Posts Tagged indesign cs6
Back in CS5.5, InDesign added support for open-source Hunspell dictionaries to verify spelling and hyphenation.
In InDesign CS6, HunSpell is the default dictionary provider. Several dictionaries are shipped with the software, but you can also download additional spelling and hyphenation dictionaries from the OpenOffice website.
Using Hunspell to verify spelling and to hyphenate words, you are no longer limited by the number of languages shipped within the product. Dictionaries for over 90 languages are available for integration at the Open Office website. Several other sites also provide Hunspell dictionaries. You can download language dictionaries of your choice and add them to InDesign CS6.
To view the instructions, from within the product, click HunSpell Info in the dictionary preferences dialog box.
The instructions are also available at http://helpx.adobe.com/indesign/kb/add_cs_dictionaries.html
I thought that I’ll compile a list of all the links at one place, and also try and explain the role each page plays. If you’ve installed the CS6, then you probably know this already; not sure how helpful this will be, but here it is.
- Launching help from InDesign open the help content in your default web browser
- The Adobe Help Manager lets you download offline help and notifies you when updated content is available.
See What’s new with Adobe Community Help for more detailed information.
Help Hub page
The Help Hub page is a central page that contains information about getting started with the product and where to access the help from. Most of the links in this post can be accessed through the Help Hub page. It provides a single launch point from where you can access various resources.
The Topics page is displayed when you press F1 or choose Help > Online Help. This page replaces the Table-of-contents page, and does away with the “Tree” navigation and multiple clicking that was necessary in the earlier versions. (If you have stubby fingers like mine, this works quite nicely on tablets and phones too)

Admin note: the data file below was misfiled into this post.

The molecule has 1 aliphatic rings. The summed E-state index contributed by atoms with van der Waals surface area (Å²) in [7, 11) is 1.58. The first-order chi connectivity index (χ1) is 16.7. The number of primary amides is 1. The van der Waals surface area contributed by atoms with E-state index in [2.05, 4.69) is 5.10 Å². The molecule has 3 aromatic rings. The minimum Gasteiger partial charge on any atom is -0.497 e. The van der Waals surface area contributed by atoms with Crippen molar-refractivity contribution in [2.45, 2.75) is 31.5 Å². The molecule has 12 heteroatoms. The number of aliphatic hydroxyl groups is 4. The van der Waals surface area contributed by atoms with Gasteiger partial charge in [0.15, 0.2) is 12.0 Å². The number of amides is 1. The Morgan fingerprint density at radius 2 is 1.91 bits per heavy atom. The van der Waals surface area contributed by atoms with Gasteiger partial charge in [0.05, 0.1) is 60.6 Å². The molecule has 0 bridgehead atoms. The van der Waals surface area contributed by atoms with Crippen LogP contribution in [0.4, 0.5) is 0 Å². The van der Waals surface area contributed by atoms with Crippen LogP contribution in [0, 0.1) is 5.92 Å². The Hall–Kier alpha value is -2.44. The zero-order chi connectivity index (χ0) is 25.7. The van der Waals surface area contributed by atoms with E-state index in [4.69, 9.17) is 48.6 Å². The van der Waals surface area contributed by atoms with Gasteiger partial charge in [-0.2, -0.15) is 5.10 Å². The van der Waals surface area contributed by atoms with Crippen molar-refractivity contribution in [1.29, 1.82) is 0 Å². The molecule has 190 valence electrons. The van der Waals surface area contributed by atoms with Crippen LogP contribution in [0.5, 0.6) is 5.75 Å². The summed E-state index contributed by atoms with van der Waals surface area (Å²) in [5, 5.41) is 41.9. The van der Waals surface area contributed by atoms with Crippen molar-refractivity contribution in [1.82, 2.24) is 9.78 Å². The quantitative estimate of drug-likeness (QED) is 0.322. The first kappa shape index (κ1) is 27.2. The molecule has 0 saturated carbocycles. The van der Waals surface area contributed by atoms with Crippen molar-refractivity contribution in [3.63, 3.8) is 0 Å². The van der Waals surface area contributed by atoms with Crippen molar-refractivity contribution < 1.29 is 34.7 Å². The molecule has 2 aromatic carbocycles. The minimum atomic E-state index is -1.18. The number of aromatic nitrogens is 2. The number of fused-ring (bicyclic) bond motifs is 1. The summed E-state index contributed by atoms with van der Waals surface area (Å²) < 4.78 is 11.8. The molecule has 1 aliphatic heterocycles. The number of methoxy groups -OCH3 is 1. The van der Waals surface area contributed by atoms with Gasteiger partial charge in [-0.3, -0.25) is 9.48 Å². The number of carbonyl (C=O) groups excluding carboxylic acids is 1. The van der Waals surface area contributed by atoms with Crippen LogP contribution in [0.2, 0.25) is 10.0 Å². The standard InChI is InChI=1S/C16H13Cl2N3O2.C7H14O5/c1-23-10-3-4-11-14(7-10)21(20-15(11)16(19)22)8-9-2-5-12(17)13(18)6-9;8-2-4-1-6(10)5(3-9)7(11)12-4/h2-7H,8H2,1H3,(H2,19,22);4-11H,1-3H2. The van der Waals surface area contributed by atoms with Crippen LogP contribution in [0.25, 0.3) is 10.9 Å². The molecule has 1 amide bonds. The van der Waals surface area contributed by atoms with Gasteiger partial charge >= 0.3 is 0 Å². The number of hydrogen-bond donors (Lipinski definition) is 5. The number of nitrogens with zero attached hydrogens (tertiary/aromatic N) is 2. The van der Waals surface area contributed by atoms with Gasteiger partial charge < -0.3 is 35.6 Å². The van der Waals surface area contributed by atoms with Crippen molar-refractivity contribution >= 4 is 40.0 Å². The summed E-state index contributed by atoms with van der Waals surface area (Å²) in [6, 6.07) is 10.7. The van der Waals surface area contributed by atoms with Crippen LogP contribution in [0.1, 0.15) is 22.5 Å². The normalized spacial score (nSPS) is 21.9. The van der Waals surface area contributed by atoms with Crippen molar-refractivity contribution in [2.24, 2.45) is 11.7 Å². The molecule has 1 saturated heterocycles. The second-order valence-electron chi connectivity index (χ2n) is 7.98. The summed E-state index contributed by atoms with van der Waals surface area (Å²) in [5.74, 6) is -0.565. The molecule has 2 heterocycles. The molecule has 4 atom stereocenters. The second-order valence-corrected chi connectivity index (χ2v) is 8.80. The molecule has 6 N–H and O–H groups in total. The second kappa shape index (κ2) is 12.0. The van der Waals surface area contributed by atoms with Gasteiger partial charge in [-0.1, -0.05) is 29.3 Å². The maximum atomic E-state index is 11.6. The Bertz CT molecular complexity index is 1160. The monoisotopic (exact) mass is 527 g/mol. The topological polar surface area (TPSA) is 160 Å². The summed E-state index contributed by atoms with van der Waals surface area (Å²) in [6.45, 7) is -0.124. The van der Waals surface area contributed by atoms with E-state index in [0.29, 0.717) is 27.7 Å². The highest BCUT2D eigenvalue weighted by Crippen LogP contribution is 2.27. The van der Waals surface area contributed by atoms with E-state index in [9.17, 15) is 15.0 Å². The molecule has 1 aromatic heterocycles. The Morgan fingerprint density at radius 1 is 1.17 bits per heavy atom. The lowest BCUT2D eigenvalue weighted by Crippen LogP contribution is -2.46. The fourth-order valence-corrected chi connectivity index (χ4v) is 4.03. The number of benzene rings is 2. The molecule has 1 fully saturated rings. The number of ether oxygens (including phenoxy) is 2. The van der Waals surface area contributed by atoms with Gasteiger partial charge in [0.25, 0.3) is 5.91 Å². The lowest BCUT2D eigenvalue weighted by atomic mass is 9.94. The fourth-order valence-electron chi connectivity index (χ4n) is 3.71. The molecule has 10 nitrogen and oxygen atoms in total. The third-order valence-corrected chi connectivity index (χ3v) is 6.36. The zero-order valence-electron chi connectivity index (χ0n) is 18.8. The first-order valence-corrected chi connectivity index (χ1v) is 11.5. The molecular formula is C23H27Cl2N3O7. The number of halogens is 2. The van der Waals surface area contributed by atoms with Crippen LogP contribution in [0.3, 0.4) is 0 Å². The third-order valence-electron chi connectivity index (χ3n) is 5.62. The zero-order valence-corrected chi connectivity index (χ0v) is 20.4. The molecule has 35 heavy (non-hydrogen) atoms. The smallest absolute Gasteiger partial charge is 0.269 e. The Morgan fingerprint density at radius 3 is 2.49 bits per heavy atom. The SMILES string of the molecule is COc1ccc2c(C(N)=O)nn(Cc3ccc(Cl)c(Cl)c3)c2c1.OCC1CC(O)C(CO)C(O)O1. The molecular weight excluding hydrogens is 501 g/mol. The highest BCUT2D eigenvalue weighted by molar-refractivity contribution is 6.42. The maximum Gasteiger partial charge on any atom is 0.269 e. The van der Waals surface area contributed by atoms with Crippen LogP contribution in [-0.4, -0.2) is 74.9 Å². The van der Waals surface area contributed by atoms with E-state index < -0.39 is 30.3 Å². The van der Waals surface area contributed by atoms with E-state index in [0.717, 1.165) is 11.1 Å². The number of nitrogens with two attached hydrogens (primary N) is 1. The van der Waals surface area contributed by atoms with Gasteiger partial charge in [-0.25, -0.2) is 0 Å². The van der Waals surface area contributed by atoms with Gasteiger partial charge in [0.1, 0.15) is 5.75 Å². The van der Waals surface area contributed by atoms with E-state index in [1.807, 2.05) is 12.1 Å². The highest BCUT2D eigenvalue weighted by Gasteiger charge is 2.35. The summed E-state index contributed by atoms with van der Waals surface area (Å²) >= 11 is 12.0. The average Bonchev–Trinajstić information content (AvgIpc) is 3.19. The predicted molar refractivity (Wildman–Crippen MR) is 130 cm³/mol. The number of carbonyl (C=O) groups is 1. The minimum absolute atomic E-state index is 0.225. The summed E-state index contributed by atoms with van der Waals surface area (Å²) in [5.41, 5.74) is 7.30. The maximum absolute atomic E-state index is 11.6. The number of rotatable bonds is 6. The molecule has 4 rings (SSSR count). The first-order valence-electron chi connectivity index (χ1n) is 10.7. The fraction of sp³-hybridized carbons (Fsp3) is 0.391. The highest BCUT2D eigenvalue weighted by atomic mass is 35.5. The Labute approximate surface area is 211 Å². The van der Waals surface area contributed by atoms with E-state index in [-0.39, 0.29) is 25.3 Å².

- All help articles are at the same level, and clubbed under Topics
- Small chunks of content have been consolidated into larger articles so that you get the entire context in a single page.
- Articles that fall under multiple topics, appear multiple times so that you can find content from your natural workflow
- Not all links are displayed under each topic. To view a complete list of the articles under each topic, click the More link next to the topic heading.
- Clicking on the InDesign Help title/link (top-left of the page) will take you one level up to the Help Hub page.
Whats new in CS6
The What’s New in InDesign CS6 page lists the new features in InDesign CS6 in one place. Provides basic information about the features and helps you find the new features in the product. We have tried to add enough information so that you don’t have to look elsewhere to get started. However, hyperlinks take you to more detailed information for complex features.
- Clicking on the InDesign Help title/link (top-left of the page) will take you one level up to the Topics page.
The Getting Started page lists resources that you can use to quickly learn the product. Whether you’re completely new to InDesign or just moved to CS6, you’ll find links to videos, blog posts, help articles that will help you get started. This page is frequently updated with new information as and when it becomes available.
The CS6 PDFs are not available yet. As soon as they are available, I’ll update this post to add the links.
The Offline PDFs are now available for download. http://helpx.adobe.com/en/pdf/indesign_reference.pdf
You can also download these using the Adobe Help Manager.
See the following post by my colleague Mallika for details: 5 FAQs about offline help in CS6.
If you need PDFs for the previous versions, such as CS5.5/5, you can access the PDFs for the previous versions from the Archives page.